• WHAT IS A FLOATING FLOOR?
    A floating floor is a floor built with all its parts attached to each other but with none of these component parts fixed to the supporting floor. Virtually all laminate floors install as floating floors.
  • WHAT IS HDF AND WHAT IS IT MADE OF?
    High density fiberboard, HDF, is basically a high-density, moisture-resistant fiber panel. It is made of wood residues (sawdust, shavings and wood chips) from wood processing factories. This ligneous material is ground into a pulp to which a melamine-urea-formaldehyde resin is added. This pulp is then dried and pressed into panels. HDF is part is the most important part to have your flooring last longer, compare HDF before you buy it. There are lot MDF plank(medium density fiber panel in the market) which is cheaper and softer.
  • WHY IS A MOISTURE BARRIER USED ON CONCRETE?
    Concrete floors below ground are capable of storing a vast amount of water. It is crucial to avoid all direct contact between the laminate flooring and the concrete floor because the soil beneath the concrete can transmit humidity into the floor. Installing a moisture barrier over all concrete surfaces is mandatory for a successful installation and for the ongoing health of a laminate floor.
  • CAN LAMINATE FLOORING BE INSTALLED IN MY SCREENED IN PORCH OR PATIO?
    No, laminate flooring must be installed in a climate-controlled area.
  • CAN WE INSTALL LAMINATE OVER CARPET?
    No, all carpet and padding should be removed completely prior to installation.
  • HOW OFTEN DO THE WOOD GRAIN PATTERNS REPEAT ON YOUR FLOORING?
    The patterns repeat every 20 planks.
  • HOW DO I CARE FOR AND MAINTAIN MY LAMINATE FLOORS?

    While laminate floors are highly resistant to stains and abrasions, they are not indestructible. In order to maximize the durability and beauty of your laminate flooring, we recommend the following practices as part of your floor’s normal care and maintenance.

    • Place a doormat outside the exterior entrances to collect excess moisture, sand, grit and other potentially damaging substances from being tracked onto your laminate floor.
    • Use only colorfast and non-scratch carpeting or pads on your laminate surface.
    • Avoid sharp or pointed objects with concentrated weight such as high heels on your laminate flooring.
    • Use protective felt pads under furniture legs or wide castors under appliance levelers.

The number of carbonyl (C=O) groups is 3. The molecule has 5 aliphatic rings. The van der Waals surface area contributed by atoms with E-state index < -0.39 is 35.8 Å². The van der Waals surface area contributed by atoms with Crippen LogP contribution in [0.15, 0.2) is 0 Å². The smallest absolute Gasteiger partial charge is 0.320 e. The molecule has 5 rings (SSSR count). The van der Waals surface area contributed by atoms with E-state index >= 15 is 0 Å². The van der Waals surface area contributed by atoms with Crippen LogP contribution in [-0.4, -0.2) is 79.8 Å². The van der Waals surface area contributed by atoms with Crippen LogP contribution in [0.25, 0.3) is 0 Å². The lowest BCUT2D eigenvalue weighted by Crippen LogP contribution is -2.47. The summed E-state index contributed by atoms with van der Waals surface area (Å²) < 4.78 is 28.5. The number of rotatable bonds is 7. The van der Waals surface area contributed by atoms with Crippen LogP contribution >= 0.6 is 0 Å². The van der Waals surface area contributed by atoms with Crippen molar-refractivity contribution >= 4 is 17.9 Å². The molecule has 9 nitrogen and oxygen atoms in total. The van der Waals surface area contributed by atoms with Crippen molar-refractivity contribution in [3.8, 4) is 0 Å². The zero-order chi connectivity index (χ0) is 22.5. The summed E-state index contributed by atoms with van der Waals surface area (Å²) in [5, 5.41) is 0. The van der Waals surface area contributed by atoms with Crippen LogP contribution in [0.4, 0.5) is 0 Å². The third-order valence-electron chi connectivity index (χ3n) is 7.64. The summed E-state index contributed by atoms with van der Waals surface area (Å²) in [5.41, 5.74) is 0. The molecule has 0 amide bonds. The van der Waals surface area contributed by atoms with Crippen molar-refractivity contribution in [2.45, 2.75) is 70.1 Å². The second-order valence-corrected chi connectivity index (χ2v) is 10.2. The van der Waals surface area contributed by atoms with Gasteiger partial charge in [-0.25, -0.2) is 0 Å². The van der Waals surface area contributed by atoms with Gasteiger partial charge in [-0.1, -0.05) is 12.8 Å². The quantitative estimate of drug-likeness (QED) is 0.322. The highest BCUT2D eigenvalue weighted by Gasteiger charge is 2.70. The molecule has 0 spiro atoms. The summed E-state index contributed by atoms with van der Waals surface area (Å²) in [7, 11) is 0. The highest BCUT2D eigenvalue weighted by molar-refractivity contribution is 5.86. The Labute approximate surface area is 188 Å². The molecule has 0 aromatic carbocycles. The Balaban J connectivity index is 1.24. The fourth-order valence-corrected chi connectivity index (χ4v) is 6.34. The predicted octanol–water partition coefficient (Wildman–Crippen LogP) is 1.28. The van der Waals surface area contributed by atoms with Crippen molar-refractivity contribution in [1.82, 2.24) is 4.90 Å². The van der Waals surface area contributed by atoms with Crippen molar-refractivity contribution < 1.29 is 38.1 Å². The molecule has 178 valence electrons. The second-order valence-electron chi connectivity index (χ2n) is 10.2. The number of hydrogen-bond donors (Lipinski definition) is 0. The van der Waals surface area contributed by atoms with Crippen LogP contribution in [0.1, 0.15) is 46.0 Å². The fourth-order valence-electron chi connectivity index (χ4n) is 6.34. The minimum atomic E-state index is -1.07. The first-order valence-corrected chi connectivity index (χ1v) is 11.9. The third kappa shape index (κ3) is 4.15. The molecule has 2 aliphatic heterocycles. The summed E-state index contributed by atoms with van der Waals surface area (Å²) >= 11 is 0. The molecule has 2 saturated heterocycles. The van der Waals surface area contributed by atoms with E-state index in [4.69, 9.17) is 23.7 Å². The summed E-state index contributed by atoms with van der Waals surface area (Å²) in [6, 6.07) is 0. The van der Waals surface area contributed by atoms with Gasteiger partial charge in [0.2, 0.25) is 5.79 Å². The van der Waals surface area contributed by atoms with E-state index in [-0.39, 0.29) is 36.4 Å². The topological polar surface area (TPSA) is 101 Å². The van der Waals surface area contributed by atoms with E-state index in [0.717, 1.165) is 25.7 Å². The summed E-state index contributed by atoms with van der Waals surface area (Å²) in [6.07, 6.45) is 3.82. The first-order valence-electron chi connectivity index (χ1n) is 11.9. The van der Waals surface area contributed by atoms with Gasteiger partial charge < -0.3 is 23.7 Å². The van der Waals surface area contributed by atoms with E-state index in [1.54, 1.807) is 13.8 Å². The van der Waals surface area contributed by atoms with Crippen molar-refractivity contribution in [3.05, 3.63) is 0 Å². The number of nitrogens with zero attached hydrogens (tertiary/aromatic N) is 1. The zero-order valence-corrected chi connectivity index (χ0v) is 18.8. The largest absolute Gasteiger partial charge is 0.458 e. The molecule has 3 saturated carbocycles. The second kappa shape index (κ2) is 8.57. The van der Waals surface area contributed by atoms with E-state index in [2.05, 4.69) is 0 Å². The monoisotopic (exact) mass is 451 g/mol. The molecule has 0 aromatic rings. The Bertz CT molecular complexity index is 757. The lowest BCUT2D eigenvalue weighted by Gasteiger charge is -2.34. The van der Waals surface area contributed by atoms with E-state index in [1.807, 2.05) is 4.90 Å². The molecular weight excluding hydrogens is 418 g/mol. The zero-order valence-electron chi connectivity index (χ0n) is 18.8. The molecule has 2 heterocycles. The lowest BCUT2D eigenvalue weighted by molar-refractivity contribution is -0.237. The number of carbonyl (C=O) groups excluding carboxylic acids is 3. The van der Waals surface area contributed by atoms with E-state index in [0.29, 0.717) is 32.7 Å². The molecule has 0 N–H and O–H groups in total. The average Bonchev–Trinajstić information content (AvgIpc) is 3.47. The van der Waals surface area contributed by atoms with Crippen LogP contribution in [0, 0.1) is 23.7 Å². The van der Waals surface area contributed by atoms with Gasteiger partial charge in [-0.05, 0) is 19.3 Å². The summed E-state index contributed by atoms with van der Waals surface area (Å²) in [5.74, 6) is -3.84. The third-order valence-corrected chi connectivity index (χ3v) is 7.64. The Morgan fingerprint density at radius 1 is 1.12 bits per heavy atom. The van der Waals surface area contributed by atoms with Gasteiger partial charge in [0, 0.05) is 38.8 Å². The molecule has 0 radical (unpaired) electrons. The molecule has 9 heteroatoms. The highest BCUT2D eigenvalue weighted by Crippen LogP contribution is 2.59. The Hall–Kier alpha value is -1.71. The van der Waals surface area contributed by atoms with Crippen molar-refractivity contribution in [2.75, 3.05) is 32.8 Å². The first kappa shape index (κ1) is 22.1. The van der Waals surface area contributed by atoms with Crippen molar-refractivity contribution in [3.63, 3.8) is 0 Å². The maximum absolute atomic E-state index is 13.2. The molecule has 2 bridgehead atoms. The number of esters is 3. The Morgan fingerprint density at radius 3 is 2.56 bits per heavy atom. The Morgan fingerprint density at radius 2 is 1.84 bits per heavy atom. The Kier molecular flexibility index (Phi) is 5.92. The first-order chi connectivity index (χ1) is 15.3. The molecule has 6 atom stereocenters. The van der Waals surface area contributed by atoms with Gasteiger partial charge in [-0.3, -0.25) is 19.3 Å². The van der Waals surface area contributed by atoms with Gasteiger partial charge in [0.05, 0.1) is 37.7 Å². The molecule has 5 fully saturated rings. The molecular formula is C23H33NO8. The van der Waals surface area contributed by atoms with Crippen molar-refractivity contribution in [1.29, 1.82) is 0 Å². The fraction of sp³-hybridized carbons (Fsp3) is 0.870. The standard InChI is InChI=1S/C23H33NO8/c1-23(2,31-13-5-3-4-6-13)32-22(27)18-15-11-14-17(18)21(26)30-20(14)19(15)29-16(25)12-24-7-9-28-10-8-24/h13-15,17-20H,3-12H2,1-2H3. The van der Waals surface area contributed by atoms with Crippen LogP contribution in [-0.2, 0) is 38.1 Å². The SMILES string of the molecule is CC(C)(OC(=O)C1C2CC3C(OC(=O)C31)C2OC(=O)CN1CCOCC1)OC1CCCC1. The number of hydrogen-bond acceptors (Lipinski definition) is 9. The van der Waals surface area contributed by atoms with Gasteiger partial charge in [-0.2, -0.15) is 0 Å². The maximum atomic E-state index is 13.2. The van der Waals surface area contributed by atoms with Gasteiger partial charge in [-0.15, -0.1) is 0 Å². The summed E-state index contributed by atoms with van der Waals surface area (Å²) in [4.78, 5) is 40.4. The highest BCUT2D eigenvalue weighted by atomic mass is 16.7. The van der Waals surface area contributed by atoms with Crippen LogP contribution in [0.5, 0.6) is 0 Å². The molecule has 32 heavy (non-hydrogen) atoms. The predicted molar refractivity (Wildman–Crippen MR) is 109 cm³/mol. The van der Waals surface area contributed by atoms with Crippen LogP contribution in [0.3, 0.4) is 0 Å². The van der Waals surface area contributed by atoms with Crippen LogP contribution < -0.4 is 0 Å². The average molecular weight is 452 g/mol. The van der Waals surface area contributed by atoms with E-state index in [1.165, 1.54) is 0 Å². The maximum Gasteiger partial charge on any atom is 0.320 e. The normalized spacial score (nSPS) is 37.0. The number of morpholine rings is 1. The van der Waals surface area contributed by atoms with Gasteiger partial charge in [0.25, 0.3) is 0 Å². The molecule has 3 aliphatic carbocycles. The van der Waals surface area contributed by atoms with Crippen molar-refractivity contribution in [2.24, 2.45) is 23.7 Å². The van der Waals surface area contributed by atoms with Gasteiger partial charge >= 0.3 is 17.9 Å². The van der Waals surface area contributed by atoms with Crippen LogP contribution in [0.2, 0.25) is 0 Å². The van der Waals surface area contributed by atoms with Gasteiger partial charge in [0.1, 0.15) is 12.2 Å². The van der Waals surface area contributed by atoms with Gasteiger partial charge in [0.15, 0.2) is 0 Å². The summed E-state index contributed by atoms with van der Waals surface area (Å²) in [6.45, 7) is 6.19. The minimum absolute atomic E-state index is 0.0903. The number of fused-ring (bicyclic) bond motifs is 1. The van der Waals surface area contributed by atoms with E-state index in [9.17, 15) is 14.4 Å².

• Do not slide furniture or appliances across your laminate floor. If using a wheeled dolly to move furniture or appliances, place a clean sheet of smooth plywood or other protective layer over your laminate surface.
    • Rearrange furniture occasionally for increased indentation resistance
    • Do not treat or seal your laminate floor panels after they are installed.
    • Never sand, lacquer, or refinish your laminate flooring surfaces.

    Please read our maintenance page.

  • HOW DO I REPAIR MINOR SCRATCHES?
    Minor scratches or nicks can be repaired with laminate floor repair paste. This can be purchased in most retail flooring stores.
  • WHAT IS A LAMINATE FLOORING AC RATING?
    AC hardness ratings are a standardized measure adopted by The Association of European Producers of Laminate Flooring (ELPF) . The AC measure rates abrasion resistance, impact resistance, resistance to staining and cigarette burns, and thickness swelling along edges. If a laminate flooring cannot meet the requirements for each of these ratings, approval for a given AC rating will be denied. All laminate flooring distributed by BuildDirect has a minimum punishment class of 23 for residential use (heavy) and 31 for commercial use (moderate), or an AC3 rating. AC ratings 4 and 5 are equally suitable for residential use as AC3 but somewhat more suitable for high traffic commercial applications. AC ratings below 3 are recommended for low traffic residential use only. Here is a more detailed guide: AC 1 Residential, moderate traffic: Suitable for bedrooms or guest rooms Icon/Residential House, 2 people AC 2 Residential, general traffic: Suitable for living rooms or dining rooms Icon/Residential House, 3 people AC 3 Residential, heavy traffic: Suitable for all areas Icon/Commercial Building, 1 person AC 3 Commercial, moderate traffic: Hotel rooms, small office Icon/Commercial Building, 2 people AC 4 Commercial, general traffic: Office, boutique, café Icon/ Commercial Building, 3 people AC 5 Commercial, heavy traffic: Public buildings, department stores Note that products with an AC3 rating can be used for all residential applications as well as moderate commercial applications. Of course, AC4 and AC5 rated products could also be used in all residential areas.